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1st time smoking Brisket - advice welcome

post #1 of 10
Thread Starter 

Hi all.  Got my MES a couple months back and have done pork ribs twice.  Loving getting into this culture.  Still very much a noob and now want to try Brisket.  Figured what better time than for the super bowl.  Just really confused not about the rub but about the cooking process.  Couple things really after reading so many threads.

 

1.  The fat layer - have seen posts saying remove, some saying leave on and some saying cook fat up and others saying cook fat down.  Ugh.  What's the answer?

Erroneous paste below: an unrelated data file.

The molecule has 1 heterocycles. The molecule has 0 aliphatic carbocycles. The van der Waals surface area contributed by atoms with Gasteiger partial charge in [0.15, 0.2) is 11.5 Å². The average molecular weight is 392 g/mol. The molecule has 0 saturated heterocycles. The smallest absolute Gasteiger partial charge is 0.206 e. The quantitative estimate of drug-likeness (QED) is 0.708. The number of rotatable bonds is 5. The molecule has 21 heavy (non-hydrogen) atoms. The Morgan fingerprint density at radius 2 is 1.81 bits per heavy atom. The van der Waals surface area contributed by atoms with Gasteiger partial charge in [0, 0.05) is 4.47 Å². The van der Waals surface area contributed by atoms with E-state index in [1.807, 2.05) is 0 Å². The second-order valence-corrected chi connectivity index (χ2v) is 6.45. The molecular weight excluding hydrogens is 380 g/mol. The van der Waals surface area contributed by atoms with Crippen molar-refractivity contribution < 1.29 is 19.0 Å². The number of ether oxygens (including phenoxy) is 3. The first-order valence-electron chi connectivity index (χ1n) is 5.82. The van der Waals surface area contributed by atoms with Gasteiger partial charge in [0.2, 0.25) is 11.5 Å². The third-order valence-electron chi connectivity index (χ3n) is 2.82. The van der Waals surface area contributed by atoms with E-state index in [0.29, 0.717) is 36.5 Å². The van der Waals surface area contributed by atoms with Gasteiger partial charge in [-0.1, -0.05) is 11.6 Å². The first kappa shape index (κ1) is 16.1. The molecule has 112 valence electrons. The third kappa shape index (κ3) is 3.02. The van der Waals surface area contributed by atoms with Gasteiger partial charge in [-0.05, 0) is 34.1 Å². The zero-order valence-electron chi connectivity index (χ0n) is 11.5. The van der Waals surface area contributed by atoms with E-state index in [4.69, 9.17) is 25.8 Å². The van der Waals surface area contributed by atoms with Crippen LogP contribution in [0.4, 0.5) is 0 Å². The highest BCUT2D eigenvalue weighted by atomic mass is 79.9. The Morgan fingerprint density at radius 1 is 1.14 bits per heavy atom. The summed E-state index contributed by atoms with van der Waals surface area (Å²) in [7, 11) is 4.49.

2.  Actual cooking process.  Just read one saying cook 2 hours to 175 degrees then wrap for another 2 hours until 190 and then remove when temp is 203.  But I had thought Brisket should take more like 12 hours and I had not seen wrapping while cooking before.

 

Any general advice or threads you swear by?  I am only sold on the rub and the wood (mesquite...I found hickory way too powerful on the ribs)..

post #2 of 10

Hello and welcome, I do briskets all the time now I am a stick burner gut thes post I did may help

 

http://www.smokingmeatforums.com/t/166136/how-long-to-cook-a-brisket-or-the-misconception-of-the-1-to-1-5-hour-rule

 

http://www.smokingmeatforums.com/t/166201/brisket-texas-style-follow-up-to-yesterdays-post-on-misconception-of-the-1-to-1-5-hour-rule

 

http://www.smokingmeatforums.com/t/174019/east-texas-style-brisket-ribs

 

 

Gary

post #3 of 10
Quote: